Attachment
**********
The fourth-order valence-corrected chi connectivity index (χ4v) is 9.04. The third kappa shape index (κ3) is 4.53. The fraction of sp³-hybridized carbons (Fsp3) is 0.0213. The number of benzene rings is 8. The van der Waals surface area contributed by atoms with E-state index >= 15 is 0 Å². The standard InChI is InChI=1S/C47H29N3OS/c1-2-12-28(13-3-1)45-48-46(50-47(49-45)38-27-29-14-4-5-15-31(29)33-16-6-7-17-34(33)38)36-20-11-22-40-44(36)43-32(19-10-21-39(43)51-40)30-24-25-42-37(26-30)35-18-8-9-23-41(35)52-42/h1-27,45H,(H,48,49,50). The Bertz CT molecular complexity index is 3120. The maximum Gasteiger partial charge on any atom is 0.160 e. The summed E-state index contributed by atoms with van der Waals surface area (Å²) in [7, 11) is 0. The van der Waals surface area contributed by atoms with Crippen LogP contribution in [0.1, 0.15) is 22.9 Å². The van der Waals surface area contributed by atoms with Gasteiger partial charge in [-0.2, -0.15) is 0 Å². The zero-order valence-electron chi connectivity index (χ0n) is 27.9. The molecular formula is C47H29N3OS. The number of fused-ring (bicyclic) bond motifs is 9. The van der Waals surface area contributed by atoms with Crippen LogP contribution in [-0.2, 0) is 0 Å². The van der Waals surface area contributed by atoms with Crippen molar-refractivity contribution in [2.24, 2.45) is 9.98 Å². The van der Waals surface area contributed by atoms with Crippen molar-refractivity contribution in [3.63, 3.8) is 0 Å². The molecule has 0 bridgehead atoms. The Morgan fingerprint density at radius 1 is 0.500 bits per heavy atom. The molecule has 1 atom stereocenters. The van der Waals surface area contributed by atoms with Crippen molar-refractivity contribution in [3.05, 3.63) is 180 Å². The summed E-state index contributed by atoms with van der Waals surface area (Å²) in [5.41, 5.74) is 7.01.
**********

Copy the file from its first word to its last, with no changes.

The fourth-order valence-corrected chi connectivity index (χ4v) is 9.04. The third kappa shape index (κ3) is 4.53. The fraction of sp³-hybridized carbons (Fsp3) is 0.0213. The number of benzene rings is 8. The van der Waals surface area contributed by atoms with E-state index >= 15 is 0 Å². The standard InChI is InChI=1S/C47H29N3OS/c1-2-12-28(13-3-1)45-48-46(50-47(49-45)38-27-29-14-4-5-15-31(29)33-16-6-7-17-34(33)38)36-20-11-22-40-44(36)43-32(19-10-21-39(43)51-40)30-24-25-42-37(26-30)35-18-8-9-23-41(35)52-42/h1-27,45H,(H,48,49,50). The Bertz CT molecular complexity index is 3120. The maximum Gasteiger partial charge on any atom is 0.160 e. The summed E-state index contributed by atoms with van der Waals surface area (Å²) in [7, 11) is 0. The van der Waals surface area contributed by atoms with Crippen LogP contribution in [0.1, 0.15) is 22.9 Å². The van der Waals surface area contributed by atoms with Gasteiger partial charge in [-0.2, -0.15) is 0 Å². The zero-order valence-electron chi connectivity index (χ0n) is 27.9. The molecular formula is C47H29N3OS. The number of fused-ring (bicyclic) bond motifs is 9. The van der Waals surface area contributed by atoms with Crippen LogP contribution in [-0.2, 0) is 0 Å². The van der Waals surface area contributed by atoms with Crippen molar-refractivity contribution in [2.24, 2.45) is 9.98 Å². The van der Waals surface area contributed by atoms with Crippen molar-refractivity contribution in [3.63, 3.8) is 0 Å². The molecule has 0 bridgehead atoms. The Morgan fingerprint density at radius 1 is 0.500 bits per heavy atom. The molecule has 1 atom stereocenters. The van der Waals surface area contributed by atoms with Crippen molar-refractivity contribution in [3.05, 3.63) is 180 Å². The summed E-state index contributed by atoms with van der Waals surface area (Å²) in [5.41, 5.74) is 7.01.